Making the World a Better Place

A photograph of John E. Trent sitting in a chair

Many Old Boys are hard-pressed to pinpoint exactly what their time at St. Andrews did for their lives, but not John Trent '53. John may hold the record for the length of his SAC career - 11 years, from Kindergarten to Grade 13. It would have been longer had he not skipped two grades. His accomplishments as a university professor in Ottawa, as a manager of academic organizations and as a social activist are without parallel in the Old Boy community. As a sampling, he is former Chair of the Department of Political Science at the University of Ottawa, former Secretary General of the International Political Science Association, and founding Vice President of the Academic Council on the United Nations system. "In international life I was very much appreciated as a Canadian. We are well known for not seeing things only in black and white, for appreciating other peoples, for being even-handed, fair and open. For me, much of that came from St. Andrew's."

"In 11 years at St. Andrew's I was never mistreated, either by peers or teachers. I got a great education in justice and fair play. Even when we were caned it was done justly, and we knew exactly why it was being done. So all my life I've worked to overcome injustice. In my day, SAC was a Presbyterian school, yet there were many other religions and cultures represented there, and there was always great general respect for all. On sports teams and in the Cadet Corps we learned how to work within the team or group. These are elements of St. Andrew's that have served me my whole life. The fact that I was able to be longterm Secretary General of an international organization I attribute directly to my time at St. Andrew's."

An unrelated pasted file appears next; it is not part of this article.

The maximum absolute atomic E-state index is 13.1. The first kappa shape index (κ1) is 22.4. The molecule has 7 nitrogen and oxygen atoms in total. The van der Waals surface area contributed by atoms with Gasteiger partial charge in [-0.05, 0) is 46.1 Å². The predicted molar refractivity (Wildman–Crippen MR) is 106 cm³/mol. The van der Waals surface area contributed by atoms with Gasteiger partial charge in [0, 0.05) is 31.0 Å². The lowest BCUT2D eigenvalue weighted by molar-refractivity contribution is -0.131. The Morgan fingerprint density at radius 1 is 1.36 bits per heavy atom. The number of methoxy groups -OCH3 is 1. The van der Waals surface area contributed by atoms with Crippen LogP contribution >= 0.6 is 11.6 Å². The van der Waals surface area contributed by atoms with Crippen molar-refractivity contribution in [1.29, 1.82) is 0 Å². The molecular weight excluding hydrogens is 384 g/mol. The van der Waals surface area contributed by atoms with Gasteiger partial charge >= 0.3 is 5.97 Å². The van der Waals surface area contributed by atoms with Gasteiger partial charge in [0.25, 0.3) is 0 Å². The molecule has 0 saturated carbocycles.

After leaving St. Andrew's at age 16, John entered the business world at his father's bidding. Then came a degree from Harvard, followed by five years as a public relations consultant. At that point he realized business was not his passion. He decided academia was to be his calling and in his late 20s enrolled at the University of Montreal. He embraced bilingualism to the extent that today he is on the senior cultural institution in Quebec for promoting the French language and is a Past President of the Société Québécoise de Science Politique. His current focus is on United Nations reform and reform of the Canadian electoral system, so even well into 'retirement' he has his hands full. He has just published a new book on Modernizing the United Nations System (2007, Barbara Budrich publishers). Says John, "Reform of any kind is like pushing a giant boulder up hill. You just have to keep working at it."

And work at it he has, with teaching, public forums, interest groups, radio, television, and writing. "A huge focus in my life has been the unity of Canada. My contribution to the fact that Canada is still together as a country has taken 30 years of my time," - clearly the subject of a story in itself. John and his life partner Colette live in the Gatineau Hills in Quebec. They have four grown children.